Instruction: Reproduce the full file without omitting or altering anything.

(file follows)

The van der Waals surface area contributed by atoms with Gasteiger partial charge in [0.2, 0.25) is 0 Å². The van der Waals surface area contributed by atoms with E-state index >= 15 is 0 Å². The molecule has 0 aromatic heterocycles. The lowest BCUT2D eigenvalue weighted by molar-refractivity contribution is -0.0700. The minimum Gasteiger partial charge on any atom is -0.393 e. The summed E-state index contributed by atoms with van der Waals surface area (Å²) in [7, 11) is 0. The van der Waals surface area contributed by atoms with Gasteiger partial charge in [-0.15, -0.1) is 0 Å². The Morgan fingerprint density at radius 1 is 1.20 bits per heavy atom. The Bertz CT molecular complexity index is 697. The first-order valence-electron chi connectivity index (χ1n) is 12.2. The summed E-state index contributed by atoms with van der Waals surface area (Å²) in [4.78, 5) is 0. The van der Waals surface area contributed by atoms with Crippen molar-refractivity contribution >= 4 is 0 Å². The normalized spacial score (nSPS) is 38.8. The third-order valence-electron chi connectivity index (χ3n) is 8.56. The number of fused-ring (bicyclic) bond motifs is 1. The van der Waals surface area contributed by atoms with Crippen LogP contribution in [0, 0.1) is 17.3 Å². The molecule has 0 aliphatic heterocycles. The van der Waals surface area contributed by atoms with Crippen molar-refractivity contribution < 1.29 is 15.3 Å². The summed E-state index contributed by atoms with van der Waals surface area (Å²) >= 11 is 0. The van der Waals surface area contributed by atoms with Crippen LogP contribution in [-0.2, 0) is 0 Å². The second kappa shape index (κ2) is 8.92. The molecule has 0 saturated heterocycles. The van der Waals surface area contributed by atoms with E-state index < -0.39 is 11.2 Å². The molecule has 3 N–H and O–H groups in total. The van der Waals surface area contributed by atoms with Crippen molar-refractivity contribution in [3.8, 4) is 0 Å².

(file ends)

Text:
The van der Waals surface area contributed by atoms with Gasteiger partial charge in [0.2, 0.25) is 0 Å². The van der Waals surface area contributed by atoms with E-state index >= 15 is 0 Å². The molecule has 0 aromatic heterocycles. The lowest BCUT2D eigenvalue weighted by molar-refractivity contribution is -0.0700. The minimum Gasteiger partial charge on any atom is -0.393 e. The summed E-state index contributed by atoms with van der Waals surface area (Å²) in [7, 11) is 0. The van der Waals surface area contributed by atoms with Gasteiger partial charge in [-0.15, -0.1) is 0 Å². The Morgan fingerprint density at radius 1 is 1.20 bits per heavy atom. The Bertz CT molecular complexity index is 697. The first-order valence-electron chi connectivity index (χ1n) is 12.2. The summed E-state index contributed by atoms with van der Waals surface area (Å²) in [4.78, 5) is 0. The van der Waals surface area contributed by atoms with Crippen molar-refractivity contribution >= 4 is 0 Å². The normalized spacial score (nSPS) is 38.8. The third-order valence-electron chi connectivity index (χ3n) is 8.56. The number of fused-ring (bicyclic) bond motifs is 1. The van der Waals surface area contributed by atoms with Crippen LogP contribution in [0, 0.1) is 17.3 Å². The molecule has 0 aliphatic heterocycles. The van der Waals surface area contributed by atoms with Crippen molar-refractivity contribution < 1.29 is 15.3 Å². The summed E-state index contributed by atoms with van der Waals surface area (Å²) >= 11 is 0. The van der Waals surface area contributed by atoms with Crippen LogP contribution in [-0.2, 0) is 0 Å². The second kappa shape index (κ2) is 8.92. The molecule has 0 saturated heterocycles. The van der Waals surface area contributed by atoms with E-state index < -0.39 is 11.2 Å². The molecule has 3 N–H and O–H groups in total. The van der Waals surface area contributed by atoms with Crippen molar-refractivity contribution in [3.8, 4) is 0 Å².